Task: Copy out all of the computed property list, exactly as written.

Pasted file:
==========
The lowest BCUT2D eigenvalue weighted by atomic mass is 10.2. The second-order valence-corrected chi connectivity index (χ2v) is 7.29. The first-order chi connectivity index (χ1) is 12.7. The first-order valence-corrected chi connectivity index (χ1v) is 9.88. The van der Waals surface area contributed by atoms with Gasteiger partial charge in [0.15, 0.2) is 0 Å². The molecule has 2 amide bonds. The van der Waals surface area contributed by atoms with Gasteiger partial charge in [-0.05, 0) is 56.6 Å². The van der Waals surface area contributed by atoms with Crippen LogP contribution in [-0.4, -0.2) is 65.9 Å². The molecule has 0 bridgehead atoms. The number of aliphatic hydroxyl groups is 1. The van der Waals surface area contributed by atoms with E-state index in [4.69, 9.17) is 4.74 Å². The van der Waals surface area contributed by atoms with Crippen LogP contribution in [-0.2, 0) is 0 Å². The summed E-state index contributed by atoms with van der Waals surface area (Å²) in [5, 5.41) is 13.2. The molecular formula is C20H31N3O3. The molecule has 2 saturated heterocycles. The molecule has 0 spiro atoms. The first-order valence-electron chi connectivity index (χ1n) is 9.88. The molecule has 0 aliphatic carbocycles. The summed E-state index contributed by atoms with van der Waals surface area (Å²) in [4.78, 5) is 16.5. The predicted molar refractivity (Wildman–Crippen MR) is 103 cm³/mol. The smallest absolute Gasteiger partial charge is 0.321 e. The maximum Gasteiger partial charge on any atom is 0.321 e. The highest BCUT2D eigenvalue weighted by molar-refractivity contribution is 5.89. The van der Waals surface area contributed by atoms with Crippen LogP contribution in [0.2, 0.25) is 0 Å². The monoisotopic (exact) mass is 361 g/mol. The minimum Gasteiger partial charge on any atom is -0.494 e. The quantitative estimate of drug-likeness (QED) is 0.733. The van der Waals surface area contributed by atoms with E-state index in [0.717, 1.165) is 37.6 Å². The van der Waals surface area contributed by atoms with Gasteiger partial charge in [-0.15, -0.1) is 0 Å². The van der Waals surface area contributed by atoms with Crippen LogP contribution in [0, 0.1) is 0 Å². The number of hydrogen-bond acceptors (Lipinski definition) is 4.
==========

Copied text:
The lowest BCUT2D eigenvalue weighted by atomic mass is 10.2. The second-order valence-corrected chi connectivity index (χ2v) is 7.29. The first-order chi connectivity index (χ1) is 12.7. The first-order valence-corrected chi connectivity index (χ1v) is 9.88. The van der Waals surface area contributed by atoms with Gasteiger partial charge in [0.15, 0.2) is 0 Å². The molecule has 2 amide bonds. The van der Waals surface area contributed by atoms with Gasteiger partial charge in [-0.05, 0) is 56.6 Å². The van der Waals surface area contributed by atoms with Crippen LogP contribution in [-0.4, -0.2) is 65.9 Å². The molecule has 0 bridgehead atoms. The number of aliphatic hydroxyl groups is 1. The van der Waals surface area contributed by atoms with E-state index in [4.69, 9.17) is 4.74 Å². The van der Waals surface area contributed by atoms with Crippen LogP contribution in [-0.2, 0) is 0 Å². The summed E-state index contributed by atoms with van der Waals surface area (Å²) in [5, 5.41) is 13.2. The molecular formula is C20H31N3O3. The molecule has 2 saturated heterocycles. The molecule has 0 spiro atoms. The first-order valence-electron chi connectivity index (χ1n) is 9.88. The molecule has 0 aliphatic carbocycles. The summed E-state index contributed by atoms with van der Waals surface area (Å²) in [4.78, 5) is 16.5. The predicted molar refractivity (Wildman–Crippen MR) is 103 cm³/mol. The smallest absolute Gasteiger partial charge is 0.321 e. The maximum Gasteiger partial charge on any atom is 0.321 e. The highest BCUT2D eigenvalue weighted by molar-refractivity contribution is 5.89. The van der Waals surface area contributed by atoms with Crippen LogP contribution in [0.2, 0.25) is 0 Å². The monoisotopic (exact) mass is 361 g/mol. The minimum Gasteiger partial charge on any atom is -0.494 e. The quantitative estimate of drug-likeness (QED) is 0.733. The van der Waals surface area contributed by atoms with E-state index in [0.717, 1.165) is 37.6 Å². The van der Waals surface area contributed by atoms with Gasteiger partial charge in [-0.15, -0.1) is 0 Å². The van der Waals surface area contributed by atoms with Crippen LogP contribution in [0, 0.1) is 0 Å². The number of hydrogen-bond acceptors (Lipinski definition) is 4.